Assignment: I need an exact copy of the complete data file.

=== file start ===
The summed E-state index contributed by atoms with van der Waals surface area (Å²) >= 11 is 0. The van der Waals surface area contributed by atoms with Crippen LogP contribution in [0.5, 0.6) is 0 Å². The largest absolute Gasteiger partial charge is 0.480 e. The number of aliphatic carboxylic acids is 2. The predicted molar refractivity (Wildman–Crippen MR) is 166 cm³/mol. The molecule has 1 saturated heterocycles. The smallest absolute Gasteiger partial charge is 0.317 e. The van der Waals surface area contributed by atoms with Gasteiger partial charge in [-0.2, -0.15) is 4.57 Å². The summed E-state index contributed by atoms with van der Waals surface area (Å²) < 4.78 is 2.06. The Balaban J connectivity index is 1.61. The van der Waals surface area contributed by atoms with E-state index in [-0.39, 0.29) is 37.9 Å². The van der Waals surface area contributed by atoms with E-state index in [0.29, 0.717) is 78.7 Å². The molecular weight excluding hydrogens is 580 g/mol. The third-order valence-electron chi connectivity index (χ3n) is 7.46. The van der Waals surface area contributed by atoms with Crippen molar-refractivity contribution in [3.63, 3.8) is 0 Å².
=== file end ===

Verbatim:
The summed E-state index contributed by atoms with van der Waals surface area (Å²) >= 11 is 0. The van der Waals surface area contributed by atoms with Crippen LogP contribution in [0.5, 0.6) is 0 Å². The largest absolute Gasteiger partial charge is 0.480 e. The number of aliphatic carboxylic acids is 2. The predicted molar refractivity (Wildman–Crippen MR) is 166 cm³/mol. The molecule has 1 saturated heterocycles. The smallest absolute Gasteiger partial charge is 0.317 e. The van der Waals surface area contributed by atoms with Gasteiger partial charge in [-0.2, -0.15) is 4.57 Å². The summed E-state index contributed by atoms with van der Waals surface area (Å²) < 4.78 is 2.06. The Balaban J connectivity index is 1.61. The van der Waals surface area contributed by atoms with E-state index in [-0.39, 0.29) is 37.9 Å². The van der Waals surface area contributed by atoms with E-state index in [0.29, 0.717) is 78.7 Å². The molecular weight excluding hydrogens is 580 g/mol. The third-order valence-electron chi connectivity index (χ3n) is 7.46. The van der Waals surface area contributed by atoms with Crippen molar-refractivity contribution in [3.63, 3.8) is 0 Å².